By Nicole BrewerREAD MORE: Suspect In Custody After Shootout With SEPTA Police Outside SEPTA Terminal In Upper Darby
PHILADELPHIA (CBS) — When it comes to extra-curricular sports, the benefits often extend beyond the playing field. From communication and team work to confidence and leadership skills, the federal government wants to make sure all students have equal access to social and health benefits, cultivated through athletics.
In a thirteen page letter issued by the White House Friday, Seth M. Galanter, Assistant Secretary for Civil Rights, told school districts across the country they must give disabled students equal access to sports or risk losing federal funding.
“I think that’s fantastic because I think these children deserve a right to participate like any other student,” said Bill Scully, a guidance counselor at Sterling High School in Somerdale, New Jersey.READ MORE: WATCH LIVE: New Jersey Governor Phil Murphy To Make Gun Safety Announcement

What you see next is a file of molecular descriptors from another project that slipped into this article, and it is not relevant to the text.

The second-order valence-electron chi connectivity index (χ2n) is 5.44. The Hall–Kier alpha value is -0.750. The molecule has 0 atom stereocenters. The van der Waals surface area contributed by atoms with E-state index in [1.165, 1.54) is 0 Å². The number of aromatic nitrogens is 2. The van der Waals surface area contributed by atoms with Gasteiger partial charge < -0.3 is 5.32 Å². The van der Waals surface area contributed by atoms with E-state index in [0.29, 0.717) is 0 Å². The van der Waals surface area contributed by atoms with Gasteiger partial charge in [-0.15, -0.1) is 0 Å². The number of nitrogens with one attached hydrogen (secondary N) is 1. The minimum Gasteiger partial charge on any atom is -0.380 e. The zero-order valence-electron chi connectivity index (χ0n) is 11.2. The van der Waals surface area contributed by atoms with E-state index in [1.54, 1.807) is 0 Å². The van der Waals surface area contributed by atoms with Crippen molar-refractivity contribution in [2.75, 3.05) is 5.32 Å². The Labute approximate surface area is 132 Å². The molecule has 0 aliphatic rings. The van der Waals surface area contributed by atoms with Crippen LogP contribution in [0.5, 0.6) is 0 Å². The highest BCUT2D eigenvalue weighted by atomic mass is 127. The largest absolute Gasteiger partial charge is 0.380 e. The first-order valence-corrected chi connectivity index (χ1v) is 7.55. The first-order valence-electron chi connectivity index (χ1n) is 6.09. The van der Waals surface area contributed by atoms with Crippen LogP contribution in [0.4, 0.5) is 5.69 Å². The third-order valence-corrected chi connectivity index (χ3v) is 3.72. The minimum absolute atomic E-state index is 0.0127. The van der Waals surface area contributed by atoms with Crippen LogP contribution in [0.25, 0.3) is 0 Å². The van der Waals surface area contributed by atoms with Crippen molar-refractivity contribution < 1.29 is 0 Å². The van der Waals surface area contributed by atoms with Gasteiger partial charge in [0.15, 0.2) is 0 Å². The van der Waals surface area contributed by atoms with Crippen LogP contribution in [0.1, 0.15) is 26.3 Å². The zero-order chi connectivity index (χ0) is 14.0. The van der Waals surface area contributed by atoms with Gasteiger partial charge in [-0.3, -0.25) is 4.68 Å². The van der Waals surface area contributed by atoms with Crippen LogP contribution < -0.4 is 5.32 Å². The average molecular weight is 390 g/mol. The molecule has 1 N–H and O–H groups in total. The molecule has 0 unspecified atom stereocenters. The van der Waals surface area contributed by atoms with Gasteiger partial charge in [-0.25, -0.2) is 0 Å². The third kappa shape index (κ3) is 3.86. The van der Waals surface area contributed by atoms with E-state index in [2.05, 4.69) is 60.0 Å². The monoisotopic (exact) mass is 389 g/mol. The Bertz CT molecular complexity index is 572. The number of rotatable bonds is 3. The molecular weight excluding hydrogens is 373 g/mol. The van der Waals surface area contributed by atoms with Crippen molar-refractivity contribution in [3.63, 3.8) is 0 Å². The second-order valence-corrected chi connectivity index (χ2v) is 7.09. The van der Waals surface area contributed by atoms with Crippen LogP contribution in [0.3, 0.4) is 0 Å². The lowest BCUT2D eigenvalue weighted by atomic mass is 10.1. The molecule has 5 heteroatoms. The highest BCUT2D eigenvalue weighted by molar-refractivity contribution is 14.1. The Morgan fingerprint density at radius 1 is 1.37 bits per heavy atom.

Having started two athletic programs for disabled students, he hopes the document will encourage schools to think outside the box.
According to the letter, schools won’t have to change rules of a game, but they will have to make “reasonable modifications” to ensure that students with disabilities have the same opportunity as everybody else.
Scully said, “Let’s let them be managers, let them be stat people. If they can’t participate evenly with peers, then let them do something. In their world, that will mean everything.”
To read the entire letter, visit: www2.ed.gov/about/offices/list/ocr/letters/colleague-201301-504.pdfMORE NEWS: 17-Year-Old Latif Williams Turns Self In For Alleged Murder Of Temple Student Samuel Collington